One of the ways we use the suffix –ful is to explain how much of something exists somewhere. Or, as my go-to dictionary, Merriam-Webster, puts it:
This means in our question of “Is it handfull or handful?” the answer is handful with one L.
However, as you can see in the dictionary’s example, handful isn’t the only use of this suffix. Basically, anything that can hold something can get the –ful suffix.
roomful can hold people
bucketful can hold apples
eyeful can hold beautiful visions
oceanful can hold fish
glassful can hold juice
pocketful can hold tiny treasures
spaceshipful can hold aliens
You get the gist. Now here’s how they work in sentences:
The kitten held out a pawful of jewels to its human.
Frida unleashed a brainful of magical powers onto the bad guys.
The lizard discovered a desertful of hot sand and rocks to enjoy.
Now go forth and use your –ful suffix with vigor.
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This spooky aircraft rests in a hangar when it is not flying in super secret missions.
A hangar is an enclosed shelter used to house something, such as airplanes.
A common mistake is to misspell hangar with an E.
However, a hanger is the item used to hang things, such as clothes.
- Jim Bob piloted the mysterious, abandoned UFO into the hangar.
- Cathy arranged her clothes hangers evenly in her closet.
- The billionaire’s hangar held both his jet and his helicopter.
- The driver used a bent hanger to coax the locked car door open.
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Using the wrong fork at dinner is some people’s peccadillo.
Are you looking for a word to describe something that annoys you, but isn’t irksome enough to write a letter to the editor about (well, unless you’re that kind of person)?
Here’s how Merriam-Webster defines it:
peccadillo: a small mistake or fault that is not regarded as very bad or serious
A person’s peccadillo could be that their partner doesn’t fold laundry the way they like it, or their friend insists on driving exactly five miles over the speed limit. Peccadillo covers minor offenses. That means genocide, for example, falls outside most people’s peccadillo boundaries.
Humans have long needed a term to differentiate between a minor and a major fault. Peccadillo originates in English from the end of the 1500s, when English speakers borrowed it from the Spanish. In Spanish peccadillo means also means a minor sin, whereas pecado means a greater sin.
What are your peccadilloes? Tell me in the comments below.
imminent: ready to take place
eminent: standing out so as to be readily perceived or noted; conspicuous
Imminent is an adjective that describes something (such as an event) that is going to happen soon. It can be negative or positive.
One cannot dismiss the imminent danger of climate change.
Al has only three pieces of the jigsaw puzzle left. Completion is imminent.
Eminent is an adjective that describes something (such as a person) that is famous and popular (the best in a category). It is usually positive.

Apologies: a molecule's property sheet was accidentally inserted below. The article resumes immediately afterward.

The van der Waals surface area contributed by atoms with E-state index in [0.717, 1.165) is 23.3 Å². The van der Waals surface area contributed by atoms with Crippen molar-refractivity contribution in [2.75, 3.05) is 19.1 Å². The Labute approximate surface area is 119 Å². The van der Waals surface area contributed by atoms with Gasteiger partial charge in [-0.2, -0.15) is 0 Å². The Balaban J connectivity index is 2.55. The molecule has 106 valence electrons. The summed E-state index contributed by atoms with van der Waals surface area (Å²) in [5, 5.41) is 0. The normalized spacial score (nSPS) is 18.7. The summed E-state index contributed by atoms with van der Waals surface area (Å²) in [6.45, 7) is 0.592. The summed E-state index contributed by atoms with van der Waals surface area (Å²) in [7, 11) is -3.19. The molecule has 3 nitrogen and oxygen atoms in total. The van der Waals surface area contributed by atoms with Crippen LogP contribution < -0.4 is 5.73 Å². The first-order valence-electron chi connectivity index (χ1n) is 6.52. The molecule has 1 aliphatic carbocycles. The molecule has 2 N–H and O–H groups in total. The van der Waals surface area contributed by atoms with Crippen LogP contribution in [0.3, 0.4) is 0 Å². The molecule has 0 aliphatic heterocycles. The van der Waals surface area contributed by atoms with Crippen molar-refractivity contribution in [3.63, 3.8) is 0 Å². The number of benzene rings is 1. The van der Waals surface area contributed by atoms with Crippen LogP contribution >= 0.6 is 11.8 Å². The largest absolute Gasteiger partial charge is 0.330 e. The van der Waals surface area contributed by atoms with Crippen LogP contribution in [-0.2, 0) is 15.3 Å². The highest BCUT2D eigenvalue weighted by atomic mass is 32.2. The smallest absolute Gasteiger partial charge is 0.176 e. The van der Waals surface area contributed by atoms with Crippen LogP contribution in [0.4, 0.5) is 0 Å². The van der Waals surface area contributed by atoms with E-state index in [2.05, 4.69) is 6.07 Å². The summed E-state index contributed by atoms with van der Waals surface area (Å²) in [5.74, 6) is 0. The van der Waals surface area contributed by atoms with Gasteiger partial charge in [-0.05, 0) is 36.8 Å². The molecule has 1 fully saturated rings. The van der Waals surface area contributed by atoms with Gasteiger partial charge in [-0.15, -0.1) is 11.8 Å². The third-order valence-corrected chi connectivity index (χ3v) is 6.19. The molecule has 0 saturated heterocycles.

Heath is the eminent researcher in his field.
The new skyscraper has become the eminent symbol of the town.
Remember the difference
To tell imminent and eminent apart, think that imminent means immediate. (In actuality, the event imminent describes doesn’t have to happen right away, but simply soon. Still, it helps as a mnemonic.)
Test your imminent and eminent skills with a quiz. The answers are at the end.
- After winning the award, Dottie was known as the _______ chef in town.
- Daryl’s bad test score meant failing the class was _______.
- The thought of the _______ glee the cookies will bring made Kevin smile.
- The _______ product sold the most units.
Answers: 1. eminent 2. imminent 3. imminent 4. eminent
A hair shirt is as it sounds: a shirt made out of hair. Though they are rarely used today, historically people in some Christian religious orders wore them as a means of penance. The shirts were originally woven with goat hair and were worn next to the skin to keep the wearer in constant discomfort and awareness of the shirt’s presence. (The shirts evolved to contain bits of metal woven with hair. Delightful.)
Today, this item of self-torture survives in the language as a noun that means “one that irritates like a hair shirt” and as an adjective that means “austere and self-sacrificing.”
Here are some examples of hair shirt as a noun:
Uncle Harvey is such a hair shirt. I would rather drink soup from a toilet than listen to another of his “olden days” stories.
Merv thought yoga was a hair shirt until he tried it and enjoyed how limber he felt afterward.
Here are some examples of hair shirt as an adjective:
Carla felt so guilty about murdering her gardener that she chose to live a hair-shirt existence. She gave her belongings to charity and moved to the desert, where she survived by eating spiders and rats.
Getting healthy doesn’t mean living a hair-shirt lifestyle. Merv found vegetables to be delicious, and he got lots of dates from yoga class.